Mysticism, Death and Desire in the Work of Hélène Cixous and Catherine Clément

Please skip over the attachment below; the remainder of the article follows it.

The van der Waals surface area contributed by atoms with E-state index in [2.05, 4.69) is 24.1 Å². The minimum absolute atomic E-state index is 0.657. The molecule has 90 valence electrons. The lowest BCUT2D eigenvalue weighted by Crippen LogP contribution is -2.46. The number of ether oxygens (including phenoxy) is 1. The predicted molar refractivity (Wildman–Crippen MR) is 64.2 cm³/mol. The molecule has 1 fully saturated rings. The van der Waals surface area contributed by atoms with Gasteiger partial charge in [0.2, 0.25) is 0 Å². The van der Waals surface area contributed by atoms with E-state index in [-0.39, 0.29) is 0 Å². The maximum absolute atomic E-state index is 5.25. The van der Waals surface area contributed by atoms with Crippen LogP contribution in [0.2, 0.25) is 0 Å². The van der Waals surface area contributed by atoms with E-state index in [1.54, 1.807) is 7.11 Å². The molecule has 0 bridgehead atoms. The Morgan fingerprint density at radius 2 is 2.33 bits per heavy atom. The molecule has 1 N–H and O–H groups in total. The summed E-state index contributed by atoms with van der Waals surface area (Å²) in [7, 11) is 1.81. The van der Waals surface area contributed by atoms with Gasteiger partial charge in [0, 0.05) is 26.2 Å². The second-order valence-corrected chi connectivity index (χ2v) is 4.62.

For French feminist theorist Helene Cixous, the sexual politics of how love has traditionally been understood to negotiate a subject/object relation has been a constant preoccupation of her work, which is informed by, and contributes to, contemporary philosophical reflections on difference and subjectivity. Cixous’s engagement with origin stories, be they religious or mythic, is best understood with a view to her concern with thinking through the implications of sexual difference, and it is considerably more epistemological than it is ontological. Cixous seems to be suggesting here, and indeed throughout this text, that Promethea’s relation to presence is the source of a divine other-regarding love. Cixous’s use of two narrative voices simultaneously stages and displaces the dilemma for self/other relations that flow from a unified subject. The sheer diversity and volume of Cixous’s writing have inevitably led to a search for thematic and conceptual continuities.